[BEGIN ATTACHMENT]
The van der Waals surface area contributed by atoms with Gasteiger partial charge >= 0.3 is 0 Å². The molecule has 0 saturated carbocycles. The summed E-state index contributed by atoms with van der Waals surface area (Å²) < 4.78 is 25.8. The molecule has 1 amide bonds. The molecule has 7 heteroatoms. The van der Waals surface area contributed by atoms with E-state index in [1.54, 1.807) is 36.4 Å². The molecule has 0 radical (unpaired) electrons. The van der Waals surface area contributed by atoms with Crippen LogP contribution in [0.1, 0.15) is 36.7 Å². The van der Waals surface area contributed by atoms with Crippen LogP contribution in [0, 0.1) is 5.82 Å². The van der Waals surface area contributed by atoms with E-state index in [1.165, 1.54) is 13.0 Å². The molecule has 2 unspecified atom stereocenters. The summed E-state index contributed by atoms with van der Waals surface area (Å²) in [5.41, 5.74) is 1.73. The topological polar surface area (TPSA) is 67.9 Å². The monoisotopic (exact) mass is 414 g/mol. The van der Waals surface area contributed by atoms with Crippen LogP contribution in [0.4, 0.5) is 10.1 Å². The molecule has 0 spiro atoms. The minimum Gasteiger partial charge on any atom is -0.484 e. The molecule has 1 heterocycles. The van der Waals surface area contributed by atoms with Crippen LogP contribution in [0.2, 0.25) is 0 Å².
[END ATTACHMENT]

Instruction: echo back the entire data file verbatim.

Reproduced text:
The van der Waals surface area contributed by atoms with Gasteiger partial charge >= 0.3 is 0 Å². The molecule has 0 saturated carbocycles. The summed E-state index contributed by atoms with van der Waals surface area (Å²) < 4.78 is 25.8. The molecule has 1 amide bonds. The molecule has 7 heteroatoms. The van der Waals surface area contributed by atoms with E-state index in [1.54, 1.807) is 36.4 Å². The molecule has 0 radical (unpaired) electrons. The van der Waals surface area contributed by atoms with Crippen LogP contribution in [0.1, 0.15) is 36.7 Å². The van der Waals surface area contributed by atoms with Crippen LogP contribution in [0, 0.1) is 5.82 Å². The van der Waals surface area contributed by atoms with E-state index in [1.165, 1.54) is 13.0 Å². The molecule has 2 unspecified atom stereocenters. The summed E-state index contributed by atoms with van der Waals surface area (Å²) in [5.41, 5.74) is 1.73. The topological polar surface area (TPSA) is 67.9 Å². The monoisotopic (exact) mass is 414 g/mol. The van der Waals surface area contributed by atoms with Crippen LogP contribution in [0.4, 0.5) is 10.1 Å². The molecule has 0 spiro atoms. The minimum Gasteiger partial charge on any atom is -0.484 e. The molecule has 1 heterocycles. The van der Waals surface area contributed by atoms with Crippen LogP contribution in [0.2, 0.25) is 0 Å².